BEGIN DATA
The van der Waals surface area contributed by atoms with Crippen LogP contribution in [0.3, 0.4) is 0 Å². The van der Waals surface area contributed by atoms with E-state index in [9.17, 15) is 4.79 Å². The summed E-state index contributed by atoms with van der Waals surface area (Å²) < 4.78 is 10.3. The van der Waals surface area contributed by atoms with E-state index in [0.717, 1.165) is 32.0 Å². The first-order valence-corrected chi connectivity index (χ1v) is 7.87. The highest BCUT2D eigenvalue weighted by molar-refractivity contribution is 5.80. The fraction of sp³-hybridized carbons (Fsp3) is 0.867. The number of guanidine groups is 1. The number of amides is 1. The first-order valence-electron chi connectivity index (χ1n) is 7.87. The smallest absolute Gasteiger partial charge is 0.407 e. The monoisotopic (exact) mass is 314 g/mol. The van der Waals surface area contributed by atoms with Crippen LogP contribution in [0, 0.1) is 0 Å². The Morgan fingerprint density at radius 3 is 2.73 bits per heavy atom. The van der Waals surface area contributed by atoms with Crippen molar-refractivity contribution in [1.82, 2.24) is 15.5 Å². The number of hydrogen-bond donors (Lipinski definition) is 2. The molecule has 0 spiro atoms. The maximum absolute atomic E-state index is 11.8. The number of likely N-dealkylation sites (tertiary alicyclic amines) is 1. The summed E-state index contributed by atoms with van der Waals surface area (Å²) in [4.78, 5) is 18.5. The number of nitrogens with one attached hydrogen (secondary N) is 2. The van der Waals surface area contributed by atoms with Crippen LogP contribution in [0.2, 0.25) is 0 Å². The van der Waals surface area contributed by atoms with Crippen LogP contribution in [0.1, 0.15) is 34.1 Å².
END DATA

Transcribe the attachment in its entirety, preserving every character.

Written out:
The van der Waals surface area contributed by atoms with Crippen LogP contribution in [0.3, 0.4) is 0 Å². The van der Waals surface area contributed by atoms with E-state index in [9.17, 15) is 4.79 Å². The summed E-state index contributed by atoms with van der Waals surface area (Å²) < 4.78 is 10.3. The van der Waals surface area contributed by atoms with E-state index in [0.717, 1.165) is 32.0 Å². The first-order valence-corrected chi connectivity index (χ1v) is 7.87. The highest BCUT2D eigenvalue weighted by molar-refractivity contribution is 5.80. The fraction of sp³-hybridized carbons (Fsp3) is 0.867. The number of guanidine groups is 1. The number of amides is 1. The first-order valence-electron chi connectivity index (χ1n) is 7.87. The smallest absolute Gasteiger partial charge is 0.407 e. The monoisotopic (exact) mass is 314 g/mol. The van der Waals surface area contributed by atoms with Crippen LogP contribution in [0, 0.1) is 0 Å². The Morgan fingerprint density at radius 3 is 2.73 bits per heavy atom. The van der Waals surface area contributed by atoms with Crippen molar-refractivity contribution in [1.82, 2.24) is 15.5 Å². The number of hydrogen-bond donors (Lipinski definition) is 2. The molecule has 0 spiro atoms. The maximum absolute atomic E-state index is 11.8. The number of likely N-dealkylation sites (tertiary alicyclic amines) is 1. The summed E-state index contributed by atoms with van der Waals surface area (Å²) in [4.78, 5) is 18.5. The number of nitrogens with one attached hydrogen (secondary N) is 2. The van der Waals surface area contributed by atoms with Crippen LogP contribution in [0.2, 0.25) is 0 Å². The van der Waals surface area contributed by atoms with Crippen LogP contribution in [0.1, 0.15) is 34.1 Å².